About the blog

Welcome to my blog! Herein, I will be reflecting on world affairs through the lens of my book, Sacred Economics, and developing its ideas further than I could within the covers of a book. I hope that your understanding of the concepts of the book will be expanded, and that through your comments and criticisms, I will be able to clarify and expand my own thinking as well. As well, I intend this blog to offer a forum for discussion and community-building around the ideas of Sacred Economics.

I believe we are entering new territory in economics, a new era in which many standard assumptions and much economic logic is no longer valid. Or, you might say, their invalidity is becoming more obvious. What “new era” am I talking about? It goes by many names: you could call it the ecological era, the end of growth, the advent of human partnership with nature rather than dominance over nature. My book and this blog fleshes out a vision of an economy that embodies a changed relationship to nature, and, even more deeply, a changed conception of ourselves, a changed experience of being human. This shift is both a cause and a consequence of a metamorphosis of our system of money and property.

Both money and property are artifacts of a social agreement, an unconscious story that gives meaning to various symbols. Money, deeds, contracts, financial instruments, laws, and regulations are, on a physical level, nothing but squiggles of ink on paper or bits in computer storage media. What gives them such enormous power is the system of agreements — the story — that embeds them. This story, in turn, is embedded in the deeper myths that define our civilization, our society, even our selves. We are living at a time when these deep stories are breaking down; hence, so is the money system that is contingent upon them.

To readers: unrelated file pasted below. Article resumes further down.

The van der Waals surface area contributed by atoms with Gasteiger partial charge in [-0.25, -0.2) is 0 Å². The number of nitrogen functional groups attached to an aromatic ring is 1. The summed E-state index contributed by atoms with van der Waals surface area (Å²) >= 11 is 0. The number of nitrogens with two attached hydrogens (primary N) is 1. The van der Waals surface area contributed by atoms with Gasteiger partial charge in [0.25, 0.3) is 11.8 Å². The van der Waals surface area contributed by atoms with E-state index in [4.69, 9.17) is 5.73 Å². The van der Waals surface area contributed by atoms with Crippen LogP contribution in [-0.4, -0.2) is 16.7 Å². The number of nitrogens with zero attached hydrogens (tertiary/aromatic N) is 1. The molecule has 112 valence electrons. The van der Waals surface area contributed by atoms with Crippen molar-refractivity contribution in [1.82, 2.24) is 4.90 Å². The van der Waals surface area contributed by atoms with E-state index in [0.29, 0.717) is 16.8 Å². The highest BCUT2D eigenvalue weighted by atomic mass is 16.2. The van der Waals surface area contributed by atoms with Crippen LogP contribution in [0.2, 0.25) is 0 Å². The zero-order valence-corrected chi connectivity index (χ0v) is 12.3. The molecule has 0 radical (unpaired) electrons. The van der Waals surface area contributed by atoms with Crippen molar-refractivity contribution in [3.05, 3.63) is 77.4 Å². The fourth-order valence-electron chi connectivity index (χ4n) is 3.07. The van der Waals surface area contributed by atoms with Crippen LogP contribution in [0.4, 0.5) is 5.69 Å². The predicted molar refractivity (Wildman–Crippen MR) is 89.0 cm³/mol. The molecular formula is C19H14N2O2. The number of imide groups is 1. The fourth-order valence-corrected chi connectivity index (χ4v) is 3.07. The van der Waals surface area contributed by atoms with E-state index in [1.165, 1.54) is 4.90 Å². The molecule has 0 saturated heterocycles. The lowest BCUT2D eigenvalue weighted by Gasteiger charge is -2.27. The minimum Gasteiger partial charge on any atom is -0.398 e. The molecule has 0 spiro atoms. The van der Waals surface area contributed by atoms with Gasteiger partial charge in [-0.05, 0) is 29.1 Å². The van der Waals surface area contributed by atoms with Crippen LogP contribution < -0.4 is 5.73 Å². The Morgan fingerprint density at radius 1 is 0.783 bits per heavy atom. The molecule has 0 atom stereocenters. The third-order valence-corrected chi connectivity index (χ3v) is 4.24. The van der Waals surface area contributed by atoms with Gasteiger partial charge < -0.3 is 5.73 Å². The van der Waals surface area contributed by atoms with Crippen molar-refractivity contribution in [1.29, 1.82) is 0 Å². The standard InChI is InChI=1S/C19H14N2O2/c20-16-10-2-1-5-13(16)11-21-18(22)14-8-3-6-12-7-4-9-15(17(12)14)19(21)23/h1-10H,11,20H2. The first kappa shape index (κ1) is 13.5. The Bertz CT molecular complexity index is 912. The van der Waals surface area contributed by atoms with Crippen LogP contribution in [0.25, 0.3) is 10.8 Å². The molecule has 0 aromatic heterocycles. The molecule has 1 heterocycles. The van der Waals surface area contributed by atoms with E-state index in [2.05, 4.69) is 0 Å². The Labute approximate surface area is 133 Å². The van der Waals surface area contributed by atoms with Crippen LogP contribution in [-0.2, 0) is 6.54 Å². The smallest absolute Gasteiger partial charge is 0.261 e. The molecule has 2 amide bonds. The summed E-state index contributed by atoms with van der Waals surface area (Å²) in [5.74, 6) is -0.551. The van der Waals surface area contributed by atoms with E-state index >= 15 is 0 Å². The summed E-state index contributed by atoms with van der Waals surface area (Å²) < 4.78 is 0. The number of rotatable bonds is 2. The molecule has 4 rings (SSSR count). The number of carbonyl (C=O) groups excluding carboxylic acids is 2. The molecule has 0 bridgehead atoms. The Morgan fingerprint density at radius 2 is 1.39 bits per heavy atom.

The book and this blog will context various aspects of economic breakdown in terms of these deep stories: the story of self and the story of the people. The former is the discrete and separate self, a bubble of psychology inside a prison of flesh, a Cartesian mote of consciousness in an inanimate universe, an organism programmed by its genes to maximize reproductive self-interest, the Economic Man of Adam Smith seeking to maximize financial self-interest, a skin-encapsulated soul, a mind separate from matter. This is the old story of the self that is breaking down in our time, as we transition to a new experience of being that is connected, fluid, interrelated, and symbiotic. Similarly, the old story of the people is disintegrating as well: instead of humanity rising to master, dominate, and eventually transcend nature, we are stepping into an understanding of ecological interdependency and a desire for cocreative partnership.

Money as we have known it embodies the old stories, driving separation and community breakdown, and compelling endless exponential growth. As these stories give way to new ones, a new system of money and property begins to emerge as well. While the transition involves a disintegration of much that is familiar, it need not be a violent, revolutionary change. Indeed, the whole mentality of perfecting the world through destroying evil, the basis of so many revolutionary movements, is itself part of an old story. A metaphor of growth and metamorphosis, rather than conquest, better describes the kind of transition we are entering.